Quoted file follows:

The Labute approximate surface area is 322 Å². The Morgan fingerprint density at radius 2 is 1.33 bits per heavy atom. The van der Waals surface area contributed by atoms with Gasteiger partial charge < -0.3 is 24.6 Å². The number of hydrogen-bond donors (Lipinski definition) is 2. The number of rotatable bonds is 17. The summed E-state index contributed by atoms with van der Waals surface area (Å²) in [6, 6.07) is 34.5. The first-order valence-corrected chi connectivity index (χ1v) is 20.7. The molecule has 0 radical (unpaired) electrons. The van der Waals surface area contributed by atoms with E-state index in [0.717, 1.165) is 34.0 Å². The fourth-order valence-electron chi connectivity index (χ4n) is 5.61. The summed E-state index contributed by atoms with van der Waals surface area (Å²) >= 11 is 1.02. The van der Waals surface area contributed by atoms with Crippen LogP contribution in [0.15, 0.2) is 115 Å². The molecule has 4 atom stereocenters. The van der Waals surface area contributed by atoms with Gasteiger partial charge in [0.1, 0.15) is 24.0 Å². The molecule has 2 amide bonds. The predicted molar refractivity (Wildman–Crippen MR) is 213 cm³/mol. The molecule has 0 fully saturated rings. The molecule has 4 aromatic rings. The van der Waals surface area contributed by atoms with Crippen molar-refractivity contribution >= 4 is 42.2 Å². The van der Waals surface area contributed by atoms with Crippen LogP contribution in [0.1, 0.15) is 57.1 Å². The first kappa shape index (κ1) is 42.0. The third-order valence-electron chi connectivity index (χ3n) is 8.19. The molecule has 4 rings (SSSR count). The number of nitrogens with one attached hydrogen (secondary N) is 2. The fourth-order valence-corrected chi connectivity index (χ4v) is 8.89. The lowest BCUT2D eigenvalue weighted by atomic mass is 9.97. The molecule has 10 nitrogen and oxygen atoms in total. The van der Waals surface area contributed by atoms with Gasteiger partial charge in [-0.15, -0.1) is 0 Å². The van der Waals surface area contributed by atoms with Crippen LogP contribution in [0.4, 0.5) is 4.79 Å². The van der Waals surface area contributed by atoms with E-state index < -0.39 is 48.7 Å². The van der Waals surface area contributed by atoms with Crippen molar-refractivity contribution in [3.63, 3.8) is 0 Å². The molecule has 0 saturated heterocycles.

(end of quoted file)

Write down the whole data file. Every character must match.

The Labute approximate surface area is 322 Å². The Morgan fingerprint density at radius 2 is 1.33 bits per heavy atom. The van der Waals surface area contributed by atoms with Gasteiger partial charge < -0.3 is 24.6 Å². The number of hydrogen-bond donors (Lipinski definition) is 2. The number of rotatable bonds is 17. The summed E-state index contributed by atoms with van der Waals surface area (Å²) in [6, 6.07) is 34.5. The first-order valence-corrected chi connectivity index (χ1v) is 20.7. The molecule has 0 radical (unpaired) electrons. The van der Waals surface area contributed by atoms with E-state index in [0.717, 1.165) is 34.0 Å². The fourth-order valence-electron chi connectivity index (χ4n) is 5.61. The summed E-state index contributed by atoms with van der Waals surface area (Å²) >= 11 is 1.02. The van der Waals surface area contributed by atoms with Crippen LogP contribution in [0.15, 0.2) is 115 Å². The molecule has 4 atom stereocenters. The van der Waals surface area contributed by atoms with Gasteiger partial charge in [0.1, 0.15) is 24.0 Å². The molecule has 2 amide bonds. The predicted molar refractivity (Wildman–Crippen MR) is 213 cm³/mol. The molecule has 0 fully saturated rings. The molecule has 4 aromatic rings. The van der Waals surface area contributed by atoms with Crippen molar-refractivity contribution >= 4 is 42.2 Å². The van der Waals surface area contributed by atoms with Crippen LogP contribution in [0.1, 0.15) is 57.1 Å². The first kappa shape index (κ1) is 42.0. The third-order valence-electron chi connectivity index (χ3n) is 8.19. The molecule has 4 rings (SSSR count). The number of nitrogens with one attached hydrogen (secondary N) is 2. The fourth-order valence-corrected chi connectivity index (χ4v) is 8.89. The lowest BCUT2D eigenvalue weighted by atomic mass is 9.97. The molecule has 10 nitrogen and oxygen atoms in total. The van der Waals surface area contributed by atoms with Gasteiger partial charge in [-0.15, -0.1) is 0 Å². The van der Waals surface area contributed by atoms with Crippen LogP contribution in [0.4, 0.5) is 4.79 Å². The van der Waals surface area contributed by atoms with E-state index < -0.39 is 48.7 Å². The van der Waals surface area contributed by atoms with Crippen molar-refractivity contribution in [3.63, 3.8) is 0 Å². The molecule has 0 saturated heterocycles.